I have a GRE score on hand but it is too low for the universities I am applying to and the deadlines are very near.

I am thinking of sending the application now with the current low score and I booked a slot to retake the GRE. Can I send an email to the university again to consider my new scores?

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    Generally, application deadlines are hard, and only complete applications are processed. In some cases, GRE or TOEFL scores may be submitted later, but this would be mentioned on the application website. Asking never hurts though. – wimi Dec 10 '19 at 8:22

This is entirely dependent on the program you are applying to.

Some programs are flexible with deadlines, particularly so if applicants are domestic students. Others, as pointed out are very strict. There may be some of both types of programs within the same university or even college.

You can always try and the worst that can happen is you're told no. For example, a few options:

  1. Call or Email the admissions staff or the director of graduate programs and let them know you're taking the exam on DD-MM-YYYY. Ask if they will consider you for a provisional admission that's conditional on you obtaining a competitive score.
  2. Just apply anyway with what you have. Incomplete applications rarely move into the decision process. Execute #1 as well.

Again, this is very program and personality-dependent so your chances of success will vary greatly depending on the situation.* Some programs consider your best GRE score. Some super score (take best from each category).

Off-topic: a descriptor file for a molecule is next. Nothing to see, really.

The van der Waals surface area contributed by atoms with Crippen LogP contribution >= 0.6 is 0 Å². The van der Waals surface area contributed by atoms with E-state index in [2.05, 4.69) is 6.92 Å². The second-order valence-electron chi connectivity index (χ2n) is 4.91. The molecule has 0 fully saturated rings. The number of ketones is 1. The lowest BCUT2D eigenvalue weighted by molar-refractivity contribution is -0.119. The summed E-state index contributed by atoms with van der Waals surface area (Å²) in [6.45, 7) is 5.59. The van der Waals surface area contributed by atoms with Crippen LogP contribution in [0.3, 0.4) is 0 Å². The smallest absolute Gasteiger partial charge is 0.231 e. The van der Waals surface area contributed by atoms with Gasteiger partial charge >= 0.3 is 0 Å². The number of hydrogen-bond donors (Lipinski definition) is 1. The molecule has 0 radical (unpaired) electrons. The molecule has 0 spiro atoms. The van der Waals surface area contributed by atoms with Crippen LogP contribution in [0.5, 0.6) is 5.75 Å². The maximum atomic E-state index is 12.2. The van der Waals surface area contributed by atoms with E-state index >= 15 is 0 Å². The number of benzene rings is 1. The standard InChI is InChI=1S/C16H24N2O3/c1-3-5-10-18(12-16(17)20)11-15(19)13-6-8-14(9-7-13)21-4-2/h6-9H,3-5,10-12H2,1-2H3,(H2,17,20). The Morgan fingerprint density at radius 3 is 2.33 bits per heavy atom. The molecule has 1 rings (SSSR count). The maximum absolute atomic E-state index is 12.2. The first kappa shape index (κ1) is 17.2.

* And how far "off the mark" your GRE scores are currently.


Your record is what it is. Hopefully it has some very strong elements. When you make application stress that both your background and your personal elements make you a strong candidate for success. Few people have a perfect record.

Some universities will do cut-off at certain scores. You can't overcome that most likely. But others treat it as just one element among many. Still others ignore GRE altogether. But highly competitive programs need some way to do a quick separation into those likely to succeed and those with shakier prospects. Make the first cut and you have a chance.

But your application has to give a complete and positive picture of your preparation and your prospects. GRE scores are probably one of the least predictive measures.

On the other hand, you can ask to have the old scores replaced by newer ones. The request may be honored or not. But ask. And make sure all the other positive elements are there. If the GRE score is a clear anomaly, then you have a better chance.

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